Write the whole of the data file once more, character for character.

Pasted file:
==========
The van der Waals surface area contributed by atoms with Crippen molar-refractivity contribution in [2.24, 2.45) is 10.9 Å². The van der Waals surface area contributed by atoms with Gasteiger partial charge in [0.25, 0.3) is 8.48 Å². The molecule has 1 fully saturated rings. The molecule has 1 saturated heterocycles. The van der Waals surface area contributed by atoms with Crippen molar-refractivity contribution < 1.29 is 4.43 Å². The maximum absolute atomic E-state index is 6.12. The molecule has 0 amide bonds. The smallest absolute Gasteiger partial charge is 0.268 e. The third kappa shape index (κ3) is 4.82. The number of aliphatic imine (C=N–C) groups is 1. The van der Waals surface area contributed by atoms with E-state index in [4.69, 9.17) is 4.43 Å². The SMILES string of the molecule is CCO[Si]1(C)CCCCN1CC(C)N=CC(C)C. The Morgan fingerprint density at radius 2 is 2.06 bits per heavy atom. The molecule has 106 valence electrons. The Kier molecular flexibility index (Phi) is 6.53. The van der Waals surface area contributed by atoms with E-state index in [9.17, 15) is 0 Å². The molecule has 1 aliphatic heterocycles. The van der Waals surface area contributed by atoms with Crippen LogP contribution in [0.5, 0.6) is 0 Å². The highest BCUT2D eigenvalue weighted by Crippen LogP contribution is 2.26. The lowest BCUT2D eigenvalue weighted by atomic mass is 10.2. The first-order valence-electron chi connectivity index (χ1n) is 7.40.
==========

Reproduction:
The van der Waals surface area contributed by atoms with Crippen molar-refractivity contribution in [2.24, 2.45) is 10.9 Å². The van der Waals surface area contributed by atoms with Gasteiger partial charge in [0.25, 0.3) is 8.48 Å². The molecule has 1 fully saturated rings. The molecule has 1 saturated heterocycles. The van der Waals surface area contributed by atoms with Crippen molar-refractivity contribution < 1.29 is 4.43 Å². The maximum absolute atomic E-state index is 6.12. The molecule has 0 amide bonds. The smallest absolute Gasteiger partial charge is 0.268 e. The third kappa shape index (κ3) is 4.82. The number of aliphatic imine (C=N–C) groups is 1. The van der Waals surface area contributed by atoms with E-state index in [4.69, 9.17) is 4.43 Å². The SMILES string of the molecule is CCO[Si]1(C)CCCCN1CC(C)N=CC(C)C. The Morgan fingerprint density at radius 2 is 2.06 bits per heavy atom. The molecule has 106 valence electrons. The Kier molecular flexibility index (Phi) is 6.53. The van der Waals surface area contributed by atoms with E-state index in [9.17, 15) is 0 Å². The molecule has 1 aliphatic heterocycles. The van der Waals surface area contributed by atoms with Crippen LogP contribution in [0.5, 0.6) is 0 Å². The highest BCUT2D eigenvalue weighted by Crippen LogP contribution is 2.26. The lowest BCUT2D eigenvalue weighted by atomic mass is 10.2. The first-order valence-electron chi connectivity index (χ1n) is 7.40.